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Developments in military space technologies. An extract

Gp Capt. TH Anand Rao

Edited by Air Vice Marshal Anil Golani (retd) and Gp Captain Vijay Shankar RanaSpace technologies of the 21st century, aided by miniaturization and enabled by a software revolution have facilitated the accessibility to space, thus, fuelling the rapid growth of space objects in the Earth’s orbit. These technological developments being dual use, will also have military utility and, thus, the fears of vitiating the space environment would always remain. Despite the deep military underpinnings of many of these space technologies, the reduction in costs of space companies has meant more commercialisation of space and a potentially booming space economy. Some major game changer technologies are given in the subsequent paragraphs.

Rendezvous and Proximity Operations: Rendezvous and Proximity Operations (RPOs) were being tested since 2005 by the US under the Demonstration of Automated Rendezvous Technologies (DART) project. This is a primary capability required for automated docking of capsules to a spaceship. Besides docking with spaceships, the RPO has multiple utility. This one single game changer capability has enabled multiple options for civil and military satellite operators. RPO has been used for satellite-on-satellite approaches by Russia and China for unknown reasons. The US too has exercised this activity with its own satellites. The known purposes are for repair and servicing, refuelling of satellites and a satellite inspection. RPO, being a dual use phenomenon, the unknown activity could be for military purposes which vary from a flyby inspection to electronic jamming, lasing or even causing physical damage. This capability is also being planned for experiments to attach with dead satellites and bring them closer to the Earth’s atmosphere for a burn up.

Satellite Servicing: RPO is also the primary capability required for satellite repair and servicing. This will include robotic repairs, replacement of solar panels and even refuelling of the target satellite. These activities—especially refuelling—give a fresh lease of life to satellite and can increase the satellite’s life much beyond the design life of 7-8 years in low Earth Orbit (LEO). Satellite servicing is set to change the economics of the space industry, the mantra being to ‘Reduce, Reuse, Recycle, Repair, Refuel in space!

Reusability: Reuse of space rockets has been the major factor in bringing down launch costs. From being able to reuse the first stage rocket engine, successfully being done by SpaceX for the Falcon 9 boosters, we are now on the verge of fully reusable rockets under trial. Space X’s Big Falcon rockets and Blue Origin’s ‘New Shephard’ rocket are set to be the first fully reusable rockets. The small rocket manufacturer ‘Rocket Labs’ is promising a game changer rockets. The small rocket manufacturer ‘Rocket Labs’ is promising a game changer rocket called the ‘Neutron’ which will have full reusability and is expected to have a first launch in 2024.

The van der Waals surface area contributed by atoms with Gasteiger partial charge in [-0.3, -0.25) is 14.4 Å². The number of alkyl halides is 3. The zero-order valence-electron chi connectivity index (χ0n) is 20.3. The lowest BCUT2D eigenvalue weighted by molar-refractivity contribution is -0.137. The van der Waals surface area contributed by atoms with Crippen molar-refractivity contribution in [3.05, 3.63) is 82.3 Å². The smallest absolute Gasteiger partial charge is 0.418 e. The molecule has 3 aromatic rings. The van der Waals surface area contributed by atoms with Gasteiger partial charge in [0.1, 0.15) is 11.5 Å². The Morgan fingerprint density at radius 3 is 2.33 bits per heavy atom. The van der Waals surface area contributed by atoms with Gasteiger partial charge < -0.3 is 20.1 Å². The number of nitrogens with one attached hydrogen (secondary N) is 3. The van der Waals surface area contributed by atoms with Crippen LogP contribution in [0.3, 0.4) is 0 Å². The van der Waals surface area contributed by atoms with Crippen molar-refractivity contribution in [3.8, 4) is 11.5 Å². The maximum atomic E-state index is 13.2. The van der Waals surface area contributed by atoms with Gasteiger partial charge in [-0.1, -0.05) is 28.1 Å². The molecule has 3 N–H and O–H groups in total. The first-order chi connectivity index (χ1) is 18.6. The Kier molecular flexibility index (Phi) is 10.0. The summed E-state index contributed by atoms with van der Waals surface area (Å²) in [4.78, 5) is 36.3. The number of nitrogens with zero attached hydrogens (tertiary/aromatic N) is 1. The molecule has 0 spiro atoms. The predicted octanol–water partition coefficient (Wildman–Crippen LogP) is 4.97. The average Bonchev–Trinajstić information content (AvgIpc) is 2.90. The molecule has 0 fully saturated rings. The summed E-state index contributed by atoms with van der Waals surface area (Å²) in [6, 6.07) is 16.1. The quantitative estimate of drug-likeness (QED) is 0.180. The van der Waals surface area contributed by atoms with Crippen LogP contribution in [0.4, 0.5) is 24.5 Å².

Spacelift: Space transportation is being envisioned in a novel concept which would entail passengers and logistics being spacelifted—not only to planetary destinations like the Moon and Mars, but from one place to another on the Earth. This will be made possible with fully reusable rockets like the Neutron becoming a reality. Spacelift is akin to airlift, the difference being in the mode of transport. A rocket with load and passenger carrying capacity could be launched, orbited, and made to land at a destination across the globe in a matter of a few minutes. Spacelift could be particularly useful for strategic transportation of military equipment and personnel.

Responsive Launch Options: Launching satellites on demand or responsive launch is a critical capability for enhanced national security requirements. This capability basically involves the ability to launch satellites at short notice or within a quick turnaround time. Such quick launches are used for tactical military reconnaissance, replacing lost satellites or even restoration of services caused by unserviceable satellite payloads. The responsive launch can happen from conventional land-based launch facilities, ship-based launch facilities or air-launched from a mother aircraft releasing a rocket at high altitude. ‘Virgin Orbit’ of the USA has demonstrated this capability with its ‘Launcher One’ rocket released from a modified Boeing-747 at 35,000-40,000 ft altitude and the facility has been operational since January 2021. A more recent development in responsive launch capability is the concept of rockets orbiting in space for a payload release on requirement. The trend, therefore, is moving towards reduction in timeframes between launch preparations to ‘on-orbit’. While this is a positive development for the space industry and military space strategists, it is a nightmare for the ever-increasing burden on airspace and orbital space, as the current air and space traffic regulating environment, and surveillance technologies are not conducive to such short notice space launches. Unless there is coordination at a global level for managing space bound traffic with corresponding tracking sensors, responsive launch will be a safety hazard with the present rate of growth in the satellite populations.